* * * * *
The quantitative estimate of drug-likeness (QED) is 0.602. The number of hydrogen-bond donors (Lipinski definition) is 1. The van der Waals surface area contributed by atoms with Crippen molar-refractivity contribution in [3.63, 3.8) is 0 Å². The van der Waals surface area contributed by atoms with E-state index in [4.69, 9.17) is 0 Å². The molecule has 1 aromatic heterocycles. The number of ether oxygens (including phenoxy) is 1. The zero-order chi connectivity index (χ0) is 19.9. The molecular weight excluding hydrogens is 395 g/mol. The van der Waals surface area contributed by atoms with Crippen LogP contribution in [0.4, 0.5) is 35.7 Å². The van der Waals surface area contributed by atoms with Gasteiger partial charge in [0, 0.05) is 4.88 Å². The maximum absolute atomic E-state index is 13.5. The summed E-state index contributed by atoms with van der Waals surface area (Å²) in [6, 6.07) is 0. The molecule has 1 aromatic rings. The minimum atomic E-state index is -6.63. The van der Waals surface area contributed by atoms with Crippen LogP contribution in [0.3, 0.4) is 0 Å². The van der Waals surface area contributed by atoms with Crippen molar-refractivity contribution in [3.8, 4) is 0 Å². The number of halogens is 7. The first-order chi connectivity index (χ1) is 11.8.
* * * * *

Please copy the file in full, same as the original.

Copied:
The quantitative estimate of drug-likeness (QED) is 0.602. The number of hydrogen-bond donors (Lipinski definition) is 1. The van der Waals surface area contributed by atoms with Crippen molar-refractivity contribution in [3.63, 3.8) is 0 Å². The van der Waals surface area contributed by atoms with E-state index in [4.69, 9.17) is 0 Å². The molecule has 1 aromatic heterocycles. The number of ether oxygens (including phenoxy) is 1. The zero-order chi connectivity index (χ0) is 19.9. The molecular weight excluding hydrogens is 395 g/mol. The van der Waals surface area contributed by atoms with Crippen LogP contribution in [0.4, 0.5) is 35.7 Å². The van der Waals surface area contributed by atoms with Gasteiger partial charge in [0, 0.05) is 4.88 Å². The maximum absolute atomic E-state index is 13.5. The summed E-state index contributed by atoms with van der Waals surface area (Å²) in [6, 6.07) is 0. The molecule has 1 aromatic rings. The minimum atomic E-state index is -6.63. The van der Waals surface area contributed by atoms with Crippen LogP contribution in [0.3, 0.4) is 0 Å². The van der Waals surface area contributed by atoms with Crippen molar-refractivity contribution in [3.8, 4) is 0 Å². The number of halogens is 7. The first-order chi connectivity index (χ1) is 11.8.